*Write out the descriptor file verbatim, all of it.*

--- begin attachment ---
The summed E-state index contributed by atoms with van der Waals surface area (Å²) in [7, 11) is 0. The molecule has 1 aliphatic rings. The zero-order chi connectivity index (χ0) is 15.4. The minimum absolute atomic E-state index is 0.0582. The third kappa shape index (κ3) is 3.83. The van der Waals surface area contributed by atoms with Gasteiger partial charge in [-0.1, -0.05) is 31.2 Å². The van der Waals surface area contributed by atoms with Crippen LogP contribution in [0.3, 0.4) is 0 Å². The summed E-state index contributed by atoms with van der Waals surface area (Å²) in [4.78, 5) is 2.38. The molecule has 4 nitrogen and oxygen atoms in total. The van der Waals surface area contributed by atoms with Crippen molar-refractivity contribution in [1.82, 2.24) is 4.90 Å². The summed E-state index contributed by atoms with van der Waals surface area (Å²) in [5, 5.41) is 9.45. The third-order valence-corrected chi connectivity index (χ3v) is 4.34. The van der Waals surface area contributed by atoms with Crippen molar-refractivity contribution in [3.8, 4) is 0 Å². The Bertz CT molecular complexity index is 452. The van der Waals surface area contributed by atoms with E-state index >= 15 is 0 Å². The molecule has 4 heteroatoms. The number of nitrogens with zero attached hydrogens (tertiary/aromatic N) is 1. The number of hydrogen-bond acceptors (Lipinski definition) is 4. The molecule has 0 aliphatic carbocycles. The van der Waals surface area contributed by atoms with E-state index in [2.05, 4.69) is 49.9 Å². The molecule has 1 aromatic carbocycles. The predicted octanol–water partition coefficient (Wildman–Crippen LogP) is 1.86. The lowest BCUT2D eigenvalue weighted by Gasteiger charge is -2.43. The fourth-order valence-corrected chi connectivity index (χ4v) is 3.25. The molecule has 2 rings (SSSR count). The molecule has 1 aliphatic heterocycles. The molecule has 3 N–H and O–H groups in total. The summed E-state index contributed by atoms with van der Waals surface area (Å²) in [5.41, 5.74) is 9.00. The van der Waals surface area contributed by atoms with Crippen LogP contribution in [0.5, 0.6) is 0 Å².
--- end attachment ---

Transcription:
The summed E-state index contributed by atoms with van der Waals surface area (Å²) in [7, 11) is 0. The molecule has 1 aliphatic rings. The zero-order chi connectivity index (χ0) is 15.4. The minimum absolute atomic E-state index is 0.0582. The third kappa shape index (κ3) is 3.83. The van der Waals surface area contributed by atoms with Gasteiger partial charge in [-0.1, -0.05) is 31.2 Å². The van der Waals surface area contributed by atoms with Crippen LogP contribution in [0.3, 0.4) is 0 Å². The summed E-state index contributed by atoms with van der Waals surface area (Å²) in [4.78, 5) is 2.38. The molecule has 4 nitrogen and oxygen atoms in total. The van der Waals surface area contributed by atoms with Crippen molar-refractivity contribution in [1.82, 2.24) is 4.90 Å². The summed E-state index contributed by atoms with van der Waals surface area (Å²) in [5, 5.41) is 9.45. The third-order valence-corrected chi connectivity index (χ3v) is 4.34. The van der Waals surface area contributed by atoms with Crippen molar-refractivity contribution in [3.8, 4) is 0 Å². The Bertz CT molecular complexity index is 452. The van der Waals surface area contributed by atoms with E-state index >= 15 is 0 Å². The molecule has 4 heteroatoms. The number of nitrogens with zero attached hydrogens (tertiary/aromatic N) is 1. The number of hydrogen-bond acceptors (Lipinski definition) is 4. The molecule has 0 aliphatic carbocycles. The van der Waals surface area contributed by atoms with E-state index in [2.05, 4.69) is 49.9 Å². The molecule has 1 aromatic carbocycles. The predicted octanol–water partition coefficient (Wildman–Crippen LogP) is 1.86. The lowest BCUT2D eigenvalue weighted by Gasteiger charge is -2.43. The fourth-order valence-corrected chi connectivity index (χ4v) is 3.25. The molecule has 2 rings (SSSR count). The molecule has 1 aliphatic heterocycles. The molecule has 3 N–H and O–H groups in total. The summed E-state index contributed by atoms with van der Waals surface area (Å²) in [5.41, 5.74) is 9.00. The van der Waals surface area contributed by atoms with Crippen LogP contribution in [0.5, 0.6) is 0 Å².